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Types of Headaches
All of us suffer from an occasional headache; in fact, 20 million Americans see their doctors each year because of headaches. Although headaches can be very uncomfortable and temporarily disabling, most are not associated with serious illness and can be relieved by resting in a quiet room or by taking a nonprescription painkiller, such as aspirin or acetaminophen. Some types of headaches, however, may require stronger prescription medications, and others are warning signs to seek immediate medical attention. These warning signs include:
- Severe, sudden headaches that seem to come on like a "bolt out of the blue."
- Headaches accompanied by loss of consciousness, alertness or sensation; confusion; visual blurring, or other neurological changes.
- Recurrent headaches affecting one particular area, such as an eye, temple, etc.
- Recurrent headaches of increasing intensity or frequency.
- Headaches accompanied by neck stiffness and fever.
- Headaches that wake you up.
- Any unexplained change in the nature or frequency of headaches.
The most common headaches are those associated with tension or muscle contractions and are directly related to stress. The pain tends to be steady and dull rather than throbbing. It is usually felt in the temples, forehead, neck or back of the head. Sometimes the pain seems to encircle the head like a tight band. Tension headaches may occur at any time, but are most commonly experienced during periods of stress or worry.
Treatment involves relieving the tension through massage, heat, a hot shower, relaxation techniques or any activity that puts aside the worries for the moment. Nonprescription painkillers, such as aspirin or acetaminophen, may also help. For severe muscle tension headaches, other slightly more potent drugs may be prescribed. These drugs may cause drowsiness and slow reflexes and should be taken with caution by people who work with machinery or drive. Most doctors also recommend that such medication be used for only short periods of time (not more than a few days).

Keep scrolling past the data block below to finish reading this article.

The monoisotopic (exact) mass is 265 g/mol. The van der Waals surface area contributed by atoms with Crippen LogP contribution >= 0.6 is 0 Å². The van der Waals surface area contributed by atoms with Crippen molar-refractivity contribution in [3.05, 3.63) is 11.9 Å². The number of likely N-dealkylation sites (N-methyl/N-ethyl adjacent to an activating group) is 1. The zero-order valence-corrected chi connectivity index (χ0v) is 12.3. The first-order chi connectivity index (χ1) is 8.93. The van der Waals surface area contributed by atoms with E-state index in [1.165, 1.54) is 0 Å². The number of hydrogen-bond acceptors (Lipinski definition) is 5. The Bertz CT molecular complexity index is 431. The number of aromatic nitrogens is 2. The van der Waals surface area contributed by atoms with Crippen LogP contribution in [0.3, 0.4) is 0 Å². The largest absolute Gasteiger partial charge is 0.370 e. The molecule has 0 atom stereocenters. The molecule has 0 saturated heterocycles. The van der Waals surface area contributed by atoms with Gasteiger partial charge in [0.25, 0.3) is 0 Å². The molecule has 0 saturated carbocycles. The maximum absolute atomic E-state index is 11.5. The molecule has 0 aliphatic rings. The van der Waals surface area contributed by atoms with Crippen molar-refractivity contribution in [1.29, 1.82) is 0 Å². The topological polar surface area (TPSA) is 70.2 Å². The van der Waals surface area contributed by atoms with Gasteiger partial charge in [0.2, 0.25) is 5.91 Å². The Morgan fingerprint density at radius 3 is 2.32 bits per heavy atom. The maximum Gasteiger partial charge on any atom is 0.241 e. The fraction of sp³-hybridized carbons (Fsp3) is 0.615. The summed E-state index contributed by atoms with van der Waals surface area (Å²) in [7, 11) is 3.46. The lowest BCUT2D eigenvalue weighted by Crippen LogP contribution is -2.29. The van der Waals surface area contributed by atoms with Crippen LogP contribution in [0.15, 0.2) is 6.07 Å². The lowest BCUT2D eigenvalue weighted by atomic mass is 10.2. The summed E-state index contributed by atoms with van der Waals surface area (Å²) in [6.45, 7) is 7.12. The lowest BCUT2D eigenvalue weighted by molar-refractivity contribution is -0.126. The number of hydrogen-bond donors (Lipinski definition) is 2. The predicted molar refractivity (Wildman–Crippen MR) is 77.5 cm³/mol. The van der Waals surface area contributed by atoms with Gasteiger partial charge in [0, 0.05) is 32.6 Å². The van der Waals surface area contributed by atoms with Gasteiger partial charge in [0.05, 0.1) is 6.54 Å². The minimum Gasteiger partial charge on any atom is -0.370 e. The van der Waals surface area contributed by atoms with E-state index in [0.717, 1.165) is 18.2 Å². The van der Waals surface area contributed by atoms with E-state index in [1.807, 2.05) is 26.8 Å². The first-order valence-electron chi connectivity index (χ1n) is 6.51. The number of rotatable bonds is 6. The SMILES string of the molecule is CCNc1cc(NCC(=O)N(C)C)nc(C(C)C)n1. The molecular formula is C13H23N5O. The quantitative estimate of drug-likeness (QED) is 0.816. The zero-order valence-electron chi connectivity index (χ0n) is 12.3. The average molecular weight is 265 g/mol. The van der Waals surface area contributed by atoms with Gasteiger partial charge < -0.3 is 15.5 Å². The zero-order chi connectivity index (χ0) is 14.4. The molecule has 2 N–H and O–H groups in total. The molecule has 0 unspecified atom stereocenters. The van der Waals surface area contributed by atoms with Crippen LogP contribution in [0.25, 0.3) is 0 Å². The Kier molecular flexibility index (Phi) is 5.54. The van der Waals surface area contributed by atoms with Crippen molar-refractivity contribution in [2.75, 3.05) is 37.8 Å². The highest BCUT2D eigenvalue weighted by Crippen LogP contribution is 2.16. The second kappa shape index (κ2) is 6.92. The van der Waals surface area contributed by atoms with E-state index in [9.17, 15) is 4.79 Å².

Migraine headaches vary from person to person, but typically they are throbbing headaches affecting one side of the head. They are often accompanied by a number of other symptoms, which also vary according to individual cases. Some people have very little head pain but suffer from distorted vision and hearing or feelings of intense anxiety. Others may suffer from incapacitating pain lasting for several days. Most migraine patients fall between these two extremes.
Many people are warned of an impending migraine attack by bizarre distortions of size, position, time and place-the so-called "Alice-in-Wonderland syndrome." Others see flashing lights or bright colors in unusual shapes. Nausea; vomiting; chills; fever; dizziness; diarrhea; abdominal, arm or leg pain, and sensitivity to light are still other symptoms that may accompany a migraine.
Regardless for the differing symptoms, all migraine headaches are related to changes in the blood vessels of the head and neck. This is why they are often referred to as vascular headaches. Early warning symptoms of a migraine are thought to be caused by a narrowing of these blood vessels, while the head pain is believed to be a result of the subsequent expanding or dilating of the vessels. What causes these changes is unknown, although many researchers now believe that chemicals produced in the body that act on the blood vessels may be responsible.
Unfortunately, there is no cure for migraine headaches, although most can be controlled through avoiding triggering factors and by drugs and other therapies. Over-the-counter analgesics may help some migraine patients, especially children, but most adult sufferers require additional or alternative medication. The most successful treatments are those that either prevent an attack or stop it in its earliest stages.
Only a doctor can determine whether a particular prescription drug is indicated for individual migraine cases. If a prescription is given, it is important to use the drug only as directed.
Cluster headaches are a variant of migraines, which strike several times in rapid succession. They are most often experienced by men and are extremely painful. The drugs used to treat a migraine are often prescribed for administration early in an attack; therefore, they are often administered by injection or suppository to allow the medication to enter the bloodstream rapidly.
Sinus headaches are associated with a swelling of the membranes lining the sinuses (spaces) of the nasal passages. The pain tends to be dull and may shift if the head is moved in a certain way. Sinus headaches may be relieved by simple painkillers or, in some cases, a decongestant to relieve the swelling.
The vast majority of headaches are not medically serious. Most can be controlled by the use of simple medications and by habits or life style, as in the case of frequent tension headaches.